By Nikki Blumenfeld
There was something about this week that felt different than the others here. It was during our field trip that I noticed it the most, as I was sitting in the grass while the hot sun beat down on me, wishing I had bought a scarf to cover my head.
We spent most of our day in Bikkapathymund, one of the Toda communities not too far of a drive from the Keystone campus. Fortunate enough to be invited to go on a hike to look at one of their most important temples, we started off earlier in the day, with plans to be done by lunch.
After many miles trekking through the forest, we entered a grassland and were told to take our shoes off. That meant we were close, only a short walk now to the temple. Right as I started to finally see it, a gorgeous, conical temple shaded by an alcove of trees with a buffalo pen next to it, our host turned around and told us that the men would be able to go further, but that the women would have to stay back.
Resignedly, I sat down. Of course, I thought to myself, I should’ve known this was going to happen. It wasn’t the first time I had experienced this type of restriction since I’ve been here. The girls in our batch had been warned beforehand too- we were going to be treated differently because of our gender, and though we might want to protest, we should remember that as visitors it is not our place to say what we feel is right or wrong and change what is not our community.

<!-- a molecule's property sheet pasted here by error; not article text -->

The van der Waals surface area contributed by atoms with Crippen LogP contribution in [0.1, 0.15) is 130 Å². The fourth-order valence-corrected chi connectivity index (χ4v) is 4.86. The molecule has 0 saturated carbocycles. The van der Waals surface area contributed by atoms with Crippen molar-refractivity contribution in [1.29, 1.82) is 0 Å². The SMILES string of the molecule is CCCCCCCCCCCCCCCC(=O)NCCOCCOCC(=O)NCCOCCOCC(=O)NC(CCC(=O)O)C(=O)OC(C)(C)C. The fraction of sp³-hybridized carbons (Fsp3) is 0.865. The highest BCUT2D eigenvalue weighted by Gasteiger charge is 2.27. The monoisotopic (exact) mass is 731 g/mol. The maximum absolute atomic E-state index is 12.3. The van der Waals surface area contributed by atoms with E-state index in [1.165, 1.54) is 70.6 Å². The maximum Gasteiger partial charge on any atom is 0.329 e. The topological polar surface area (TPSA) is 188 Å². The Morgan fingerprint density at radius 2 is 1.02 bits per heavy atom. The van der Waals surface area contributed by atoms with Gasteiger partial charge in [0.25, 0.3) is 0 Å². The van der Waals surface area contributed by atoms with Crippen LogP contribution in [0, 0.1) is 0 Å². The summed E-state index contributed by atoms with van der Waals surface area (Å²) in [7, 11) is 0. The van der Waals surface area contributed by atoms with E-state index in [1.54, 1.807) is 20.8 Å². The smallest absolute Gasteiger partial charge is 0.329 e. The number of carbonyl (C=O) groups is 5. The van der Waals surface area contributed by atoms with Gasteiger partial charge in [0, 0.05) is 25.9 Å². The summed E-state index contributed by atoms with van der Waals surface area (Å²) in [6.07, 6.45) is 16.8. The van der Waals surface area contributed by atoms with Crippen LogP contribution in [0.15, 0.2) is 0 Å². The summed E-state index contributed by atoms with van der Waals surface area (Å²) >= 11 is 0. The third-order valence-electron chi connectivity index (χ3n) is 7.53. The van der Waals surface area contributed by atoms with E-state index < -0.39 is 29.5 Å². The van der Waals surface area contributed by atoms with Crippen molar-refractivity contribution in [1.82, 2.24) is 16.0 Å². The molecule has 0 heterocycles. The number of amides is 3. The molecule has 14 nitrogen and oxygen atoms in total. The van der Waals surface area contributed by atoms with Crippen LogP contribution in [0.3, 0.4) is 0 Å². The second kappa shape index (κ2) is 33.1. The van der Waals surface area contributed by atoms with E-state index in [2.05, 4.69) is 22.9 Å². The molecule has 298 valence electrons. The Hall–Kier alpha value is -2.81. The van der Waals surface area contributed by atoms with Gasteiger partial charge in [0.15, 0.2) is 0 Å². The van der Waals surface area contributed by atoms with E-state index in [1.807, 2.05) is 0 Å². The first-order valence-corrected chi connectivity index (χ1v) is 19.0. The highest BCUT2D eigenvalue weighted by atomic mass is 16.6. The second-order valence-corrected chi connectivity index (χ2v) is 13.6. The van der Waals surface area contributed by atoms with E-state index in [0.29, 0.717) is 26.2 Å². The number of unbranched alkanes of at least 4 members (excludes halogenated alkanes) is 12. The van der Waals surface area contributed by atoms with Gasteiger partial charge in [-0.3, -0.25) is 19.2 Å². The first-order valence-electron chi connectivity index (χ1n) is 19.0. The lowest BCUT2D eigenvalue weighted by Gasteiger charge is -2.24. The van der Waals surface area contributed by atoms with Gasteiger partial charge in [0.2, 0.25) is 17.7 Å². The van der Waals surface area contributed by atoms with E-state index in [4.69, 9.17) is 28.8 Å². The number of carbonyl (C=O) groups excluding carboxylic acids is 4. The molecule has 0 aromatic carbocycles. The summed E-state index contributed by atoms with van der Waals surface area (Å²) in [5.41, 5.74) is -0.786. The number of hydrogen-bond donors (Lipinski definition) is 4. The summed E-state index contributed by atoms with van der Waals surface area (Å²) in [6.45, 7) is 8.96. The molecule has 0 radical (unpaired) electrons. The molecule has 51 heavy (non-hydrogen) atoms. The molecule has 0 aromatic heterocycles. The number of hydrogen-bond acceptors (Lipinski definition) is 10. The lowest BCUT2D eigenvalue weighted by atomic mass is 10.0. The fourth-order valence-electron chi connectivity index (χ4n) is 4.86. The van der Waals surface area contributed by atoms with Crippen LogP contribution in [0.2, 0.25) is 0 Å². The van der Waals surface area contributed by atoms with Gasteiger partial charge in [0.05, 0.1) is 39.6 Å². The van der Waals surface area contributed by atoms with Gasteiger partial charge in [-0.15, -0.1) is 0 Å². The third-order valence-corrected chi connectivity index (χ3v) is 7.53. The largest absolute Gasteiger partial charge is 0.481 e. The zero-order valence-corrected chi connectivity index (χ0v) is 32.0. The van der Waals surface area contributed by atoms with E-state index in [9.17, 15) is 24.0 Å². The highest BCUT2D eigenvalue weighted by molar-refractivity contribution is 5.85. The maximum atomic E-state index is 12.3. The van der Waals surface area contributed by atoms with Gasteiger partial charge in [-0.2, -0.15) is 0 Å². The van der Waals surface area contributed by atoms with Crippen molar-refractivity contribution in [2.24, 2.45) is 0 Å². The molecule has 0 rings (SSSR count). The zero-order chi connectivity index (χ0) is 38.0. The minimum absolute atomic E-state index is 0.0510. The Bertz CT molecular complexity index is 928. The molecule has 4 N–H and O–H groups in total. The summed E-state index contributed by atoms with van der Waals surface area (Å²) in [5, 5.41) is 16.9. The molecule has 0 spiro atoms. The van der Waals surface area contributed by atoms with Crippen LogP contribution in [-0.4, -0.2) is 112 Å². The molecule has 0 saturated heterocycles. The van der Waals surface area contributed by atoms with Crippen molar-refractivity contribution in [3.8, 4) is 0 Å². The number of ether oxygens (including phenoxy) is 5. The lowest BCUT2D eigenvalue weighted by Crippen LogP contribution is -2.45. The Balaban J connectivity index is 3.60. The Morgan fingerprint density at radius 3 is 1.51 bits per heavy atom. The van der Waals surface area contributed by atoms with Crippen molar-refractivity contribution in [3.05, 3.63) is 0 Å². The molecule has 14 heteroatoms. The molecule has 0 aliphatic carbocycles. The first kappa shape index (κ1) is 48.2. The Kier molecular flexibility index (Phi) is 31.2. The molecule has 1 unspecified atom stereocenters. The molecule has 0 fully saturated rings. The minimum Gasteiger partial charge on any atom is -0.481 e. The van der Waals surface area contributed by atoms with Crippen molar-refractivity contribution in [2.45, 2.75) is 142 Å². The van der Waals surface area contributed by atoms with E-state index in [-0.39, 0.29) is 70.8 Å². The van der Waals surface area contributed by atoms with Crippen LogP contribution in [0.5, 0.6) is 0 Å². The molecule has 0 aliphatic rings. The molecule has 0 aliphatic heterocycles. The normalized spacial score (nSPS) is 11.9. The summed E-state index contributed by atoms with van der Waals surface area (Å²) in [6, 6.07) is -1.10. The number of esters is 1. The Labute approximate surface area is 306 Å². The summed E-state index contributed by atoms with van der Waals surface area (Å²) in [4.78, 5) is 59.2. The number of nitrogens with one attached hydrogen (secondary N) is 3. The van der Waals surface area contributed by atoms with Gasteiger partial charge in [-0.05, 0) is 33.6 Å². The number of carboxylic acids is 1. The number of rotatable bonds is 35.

As I sat there on the grassy slope, watching the men walk closer to the temple, I did notice that this was starting to irritate me more than it had in the past. During the first few weeks here everything felt so new and unusual and exciting, but now I was getting used to this place, finding familiarity in my day to day life. Yet with this familiarity came the frustration that this kind of occurrence will be something I will encounter often here.
Walking back, we were told that the women of Bikkapathymund could not walk any further than where we had left our shoes, too far away to even see the temple from the distance I could. This complicated my feelings even more than they already were- just as I did not want to be seen as inferior to the men in our group, I did not want to be given special treatment over a huge portion of the people we were visiting. It made me wonder too, why could I be afforded the opportunity the Toda women would never have? What did our hosts view me as? Though it was made clear that we weren’t men, it also seemed as if we weren’t really women either- we were something in between, but what exactly that means, I am not quite sure.